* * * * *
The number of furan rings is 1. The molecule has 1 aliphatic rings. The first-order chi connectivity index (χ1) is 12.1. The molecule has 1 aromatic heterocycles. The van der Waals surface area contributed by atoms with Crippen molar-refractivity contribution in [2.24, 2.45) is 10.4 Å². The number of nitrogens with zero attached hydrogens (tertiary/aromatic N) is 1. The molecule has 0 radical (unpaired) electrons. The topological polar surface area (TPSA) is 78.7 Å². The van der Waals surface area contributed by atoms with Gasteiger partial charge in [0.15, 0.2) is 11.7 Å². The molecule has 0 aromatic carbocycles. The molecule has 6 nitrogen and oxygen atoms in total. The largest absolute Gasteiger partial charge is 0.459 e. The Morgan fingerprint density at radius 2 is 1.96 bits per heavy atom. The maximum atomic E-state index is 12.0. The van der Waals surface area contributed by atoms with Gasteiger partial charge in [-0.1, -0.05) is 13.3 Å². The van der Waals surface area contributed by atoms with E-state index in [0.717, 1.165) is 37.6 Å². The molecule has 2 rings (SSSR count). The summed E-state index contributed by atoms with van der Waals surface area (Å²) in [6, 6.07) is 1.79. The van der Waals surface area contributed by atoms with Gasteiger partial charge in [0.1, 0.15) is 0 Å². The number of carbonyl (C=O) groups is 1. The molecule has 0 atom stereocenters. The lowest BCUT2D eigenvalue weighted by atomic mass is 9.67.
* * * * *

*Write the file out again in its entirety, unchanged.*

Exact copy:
The number of furan rings is 1. The molecule has 1 aliphatic rings. The first-order chi connectivity index (χ1) is 12.1. The molecule has 1 aromatic heterocycles. The van der Waals surface area contributed by atoms with Crippen molar-refractivity contribution in [2.24, 2.45) is 10.4 Å². The number of nitrogens with zero attached hydrogens (tertiary/aromatic N) is 1. The molecule has 0 radical (unpaired) electrons. The topological polar surface area (TPSA) is 78.7 Å². The van der Waals surface area contributed by atoms with Gasteiger partial charge in [0.15, 0.2) is 11.7 Å². The molecule has 0 aromatic carbocycles. The molecule has 6 nitrogen and oxygen atoms in total. The largest absolute Gasteiger partial charge is 0.459 e. The Morgan fingerprint density at radius 2 is 1.96 bits per heavy atom. The maximum atomic E-state index is 12.0. The van der Waals surface area contributed by atoms with Gasteiger partial charge in [-0.1, -0.05) is 13.3 Å². The van der Waals surface area contributed by atoms with E-state index in [0.717, 1.165) is 37.6 Å². The molecule has 2 rings (SSSR count). The summed E-state index contributed by atoms with van der Waals surface area (Å²) in [6, 6.07) is 1.79. The van der Waals surface area contributed by atoms with Gasteiger partial charge in [0.1, 0.15) is 0 Å². The number of carbonyl (C=O) groups is 1. The molecule has 0 atom stereocenters. The lowest BCUT2D eigenvalue weighted by atomic mass is 9.67.